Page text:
Increased Private Sector Involvement In International Development Could Fragment U.S. Influence, Threaten Sustainability, Weaken Accountability
American Interest: Arrested Development
Alexander Wooley, director of partnerships and communications, and Jacob Sims, senior program manager in the Policy Analysis Unit, both with AidData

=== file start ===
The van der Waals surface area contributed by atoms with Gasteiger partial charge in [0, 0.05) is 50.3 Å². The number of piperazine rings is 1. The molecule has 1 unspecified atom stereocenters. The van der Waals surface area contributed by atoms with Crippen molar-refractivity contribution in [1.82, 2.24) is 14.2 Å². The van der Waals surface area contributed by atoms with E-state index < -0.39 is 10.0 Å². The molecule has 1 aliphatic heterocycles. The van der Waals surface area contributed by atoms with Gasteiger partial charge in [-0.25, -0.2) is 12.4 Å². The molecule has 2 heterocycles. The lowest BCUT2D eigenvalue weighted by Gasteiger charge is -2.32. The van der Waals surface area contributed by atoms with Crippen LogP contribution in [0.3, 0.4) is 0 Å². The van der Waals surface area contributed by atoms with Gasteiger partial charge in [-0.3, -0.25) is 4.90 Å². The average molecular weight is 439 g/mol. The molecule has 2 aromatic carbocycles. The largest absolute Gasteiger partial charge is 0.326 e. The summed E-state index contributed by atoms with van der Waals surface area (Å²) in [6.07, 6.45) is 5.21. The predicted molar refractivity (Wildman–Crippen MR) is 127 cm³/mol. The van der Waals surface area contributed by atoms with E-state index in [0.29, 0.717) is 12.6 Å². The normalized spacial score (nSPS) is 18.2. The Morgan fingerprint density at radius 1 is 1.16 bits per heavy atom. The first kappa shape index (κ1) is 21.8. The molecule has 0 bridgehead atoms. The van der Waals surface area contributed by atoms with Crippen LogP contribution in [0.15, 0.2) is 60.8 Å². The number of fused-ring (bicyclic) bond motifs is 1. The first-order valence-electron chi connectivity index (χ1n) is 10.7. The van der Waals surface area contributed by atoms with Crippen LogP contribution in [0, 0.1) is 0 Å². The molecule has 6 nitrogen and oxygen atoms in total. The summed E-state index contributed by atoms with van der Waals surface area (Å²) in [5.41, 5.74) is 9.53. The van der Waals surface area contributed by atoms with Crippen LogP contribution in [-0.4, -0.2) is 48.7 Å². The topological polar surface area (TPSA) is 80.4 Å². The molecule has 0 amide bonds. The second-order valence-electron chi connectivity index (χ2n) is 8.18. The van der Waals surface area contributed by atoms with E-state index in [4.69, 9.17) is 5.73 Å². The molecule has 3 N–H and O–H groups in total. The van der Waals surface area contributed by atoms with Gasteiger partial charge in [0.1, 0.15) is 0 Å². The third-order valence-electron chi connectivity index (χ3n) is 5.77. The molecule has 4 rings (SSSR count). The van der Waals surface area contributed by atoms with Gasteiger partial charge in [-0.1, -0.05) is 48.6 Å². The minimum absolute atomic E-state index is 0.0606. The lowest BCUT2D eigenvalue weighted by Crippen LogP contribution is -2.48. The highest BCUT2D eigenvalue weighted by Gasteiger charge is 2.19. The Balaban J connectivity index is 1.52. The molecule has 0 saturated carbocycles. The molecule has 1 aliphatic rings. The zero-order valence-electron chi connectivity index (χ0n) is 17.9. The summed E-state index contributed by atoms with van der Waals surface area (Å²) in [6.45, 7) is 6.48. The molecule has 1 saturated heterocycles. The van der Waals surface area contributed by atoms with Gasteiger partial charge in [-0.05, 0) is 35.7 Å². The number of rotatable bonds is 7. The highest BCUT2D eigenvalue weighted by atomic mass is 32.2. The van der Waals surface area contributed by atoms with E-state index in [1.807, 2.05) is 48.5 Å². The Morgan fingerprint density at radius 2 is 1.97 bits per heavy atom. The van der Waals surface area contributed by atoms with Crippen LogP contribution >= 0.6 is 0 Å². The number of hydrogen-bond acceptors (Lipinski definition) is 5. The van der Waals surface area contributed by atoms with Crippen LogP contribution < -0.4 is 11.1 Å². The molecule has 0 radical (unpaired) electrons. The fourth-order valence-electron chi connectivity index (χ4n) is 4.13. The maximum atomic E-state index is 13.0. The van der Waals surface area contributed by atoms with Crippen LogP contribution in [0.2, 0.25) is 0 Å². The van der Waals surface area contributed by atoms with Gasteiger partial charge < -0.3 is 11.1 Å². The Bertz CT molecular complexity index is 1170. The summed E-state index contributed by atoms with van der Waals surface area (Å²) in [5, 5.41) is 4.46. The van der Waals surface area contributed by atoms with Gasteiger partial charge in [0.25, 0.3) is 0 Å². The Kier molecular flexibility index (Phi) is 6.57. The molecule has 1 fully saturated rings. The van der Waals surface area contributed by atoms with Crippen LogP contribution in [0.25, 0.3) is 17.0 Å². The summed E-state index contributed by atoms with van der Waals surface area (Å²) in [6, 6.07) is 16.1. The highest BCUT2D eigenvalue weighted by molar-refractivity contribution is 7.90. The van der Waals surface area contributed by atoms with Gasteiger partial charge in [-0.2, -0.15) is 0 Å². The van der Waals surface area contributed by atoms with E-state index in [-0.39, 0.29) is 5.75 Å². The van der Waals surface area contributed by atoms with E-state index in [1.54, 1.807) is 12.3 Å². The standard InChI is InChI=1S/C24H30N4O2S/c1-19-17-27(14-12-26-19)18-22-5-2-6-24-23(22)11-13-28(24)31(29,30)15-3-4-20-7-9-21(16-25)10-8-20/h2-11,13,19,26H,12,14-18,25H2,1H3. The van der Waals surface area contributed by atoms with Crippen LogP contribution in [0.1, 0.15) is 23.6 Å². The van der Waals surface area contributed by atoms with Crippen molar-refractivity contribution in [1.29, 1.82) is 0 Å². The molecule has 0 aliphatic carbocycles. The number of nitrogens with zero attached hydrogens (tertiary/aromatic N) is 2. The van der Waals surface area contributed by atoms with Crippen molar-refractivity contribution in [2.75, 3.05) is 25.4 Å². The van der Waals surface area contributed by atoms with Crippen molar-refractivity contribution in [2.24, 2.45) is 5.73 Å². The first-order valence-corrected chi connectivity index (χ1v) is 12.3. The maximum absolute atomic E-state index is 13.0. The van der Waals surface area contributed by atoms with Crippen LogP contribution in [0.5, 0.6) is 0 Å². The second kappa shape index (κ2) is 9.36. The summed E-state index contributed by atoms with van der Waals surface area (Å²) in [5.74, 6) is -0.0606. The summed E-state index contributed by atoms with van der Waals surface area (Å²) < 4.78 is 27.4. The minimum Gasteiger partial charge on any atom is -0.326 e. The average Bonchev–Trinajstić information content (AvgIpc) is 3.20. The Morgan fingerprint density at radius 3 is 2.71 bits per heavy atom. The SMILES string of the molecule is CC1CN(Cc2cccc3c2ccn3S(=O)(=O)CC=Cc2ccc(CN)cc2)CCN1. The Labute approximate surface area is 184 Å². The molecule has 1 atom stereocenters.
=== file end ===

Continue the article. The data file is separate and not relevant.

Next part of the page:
“…A balanced public-private sector approach toward international development offers an opportunity for immense good. … However, optimism for unbridled private sector-led international development should be cautious at best. We identify below three key likely consequences of its expansion. Fragmented Influence … Threatened Sustainability … Weakened Accountability … The sun may indeed be setting on U.S. governmental leadership of the international order. If the retreat becomes extreme enough, the growing influence of ‘free market’ development initiatives could open the door to an increasing array of less benevolent private sector actors with their own agendas. … Even if the worst-case scenarios never occur, unrestrained private sector influence in international development could undermine a global agenda that includes economic growth, social empowerment, [and] environmental protection. … Corporate and philanthropic aid groups will continue to pursue their missions as the size of their endowments or budgets permit, regardless of the scale of U.S. foreign assistance, presidential tweets, or congressional pushback. The question remains one of strategy. Does the U.S. government want to continue projecting its influence and core values overseas? If the answer is yes, it must continue to invest globally” (11/28).